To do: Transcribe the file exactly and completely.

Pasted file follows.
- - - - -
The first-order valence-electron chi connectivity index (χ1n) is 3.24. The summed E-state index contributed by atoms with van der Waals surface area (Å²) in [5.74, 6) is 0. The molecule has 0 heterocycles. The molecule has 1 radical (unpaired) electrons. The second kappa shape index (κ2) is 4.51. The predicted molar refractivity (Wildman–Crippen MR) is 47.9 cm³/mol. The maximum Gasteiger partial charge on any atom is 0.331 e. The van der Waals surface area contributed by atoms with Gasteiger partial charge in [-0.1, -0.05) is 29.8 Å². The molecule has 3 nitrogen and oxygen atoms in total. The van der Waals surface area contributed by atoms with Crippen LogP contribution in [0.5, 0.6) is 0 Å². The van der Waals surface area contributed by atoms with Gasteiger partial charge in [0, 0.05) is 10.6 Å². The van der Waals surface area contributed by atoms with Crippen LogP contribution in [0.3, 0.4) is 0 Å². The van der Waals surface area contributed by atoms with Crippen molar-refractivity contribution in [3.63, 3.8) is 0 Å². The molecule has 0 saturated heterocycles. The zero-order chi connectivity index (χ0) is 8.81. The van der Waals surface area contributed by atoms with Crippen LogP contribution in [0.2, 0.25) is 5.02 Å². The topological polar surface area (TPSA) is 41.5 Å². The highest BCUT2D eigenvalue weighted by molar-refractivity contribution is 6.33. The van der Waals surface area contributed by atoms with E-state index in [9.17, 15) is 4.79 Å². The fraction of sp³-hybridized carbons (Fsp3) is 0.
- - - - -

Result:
The first-order valence-electron chi connectivity index (χ1n) is 3.24. The summed E-state index contributed by atoms with van der Waals surface area (Å²) in [5.74, 6) is 0. The molecule has 0 heterocycles. The molecule has 1 radical (unpaired) electrons. The second kappa shape index (κ2) is 4.51. The predicted molar refractivity (Wildman–Crippen MR) is 47.9 cm³/mol. The maximum Gasteiger partial charge on any atom is 0.331 e. The van der Waals surface area contributed by atoms with Gasteiger partial charge in [-0.1, -0.05) is 29.8 Å². The molecule has 3 nitrogen and oxygen atoms in total. The van der Waals surface area contributed by atoms with Crippen LogP contribution in [0.5, 0.6) is 0 Å². The van der Waals surface area contributed by atoms with Gasteiger partial charge in [0, 0.05) is 10.6 Å². The van der Waals surface area contributed by atoms with Crippen LogP contribution in [0.3, 0.4) is 0 Å². The van der Waals surface area contributed by atoms with Crippen molar-refractivity contribution in [3.63, 3.8) is 0 Å². The molecule has 0 saturated heterocycles. The zero-order chi connectivity index (χ0) is 8.81. The van der Waals surface area contributed by atoms with Crippen LogP contribution in [0.2, 0.25) is 5.02 Å². The topological polar surface area (TPSA) is 41.5 Å². The highest BCUT2D eigenvalue weighted by molar-refractivity contribution is 6.33. The van der Waals surface area contributed by atoms with E-state index in [9.17, 15) is 4.79 Å². The fraction of sp³-hybridized carbons (Fsp3) is 0.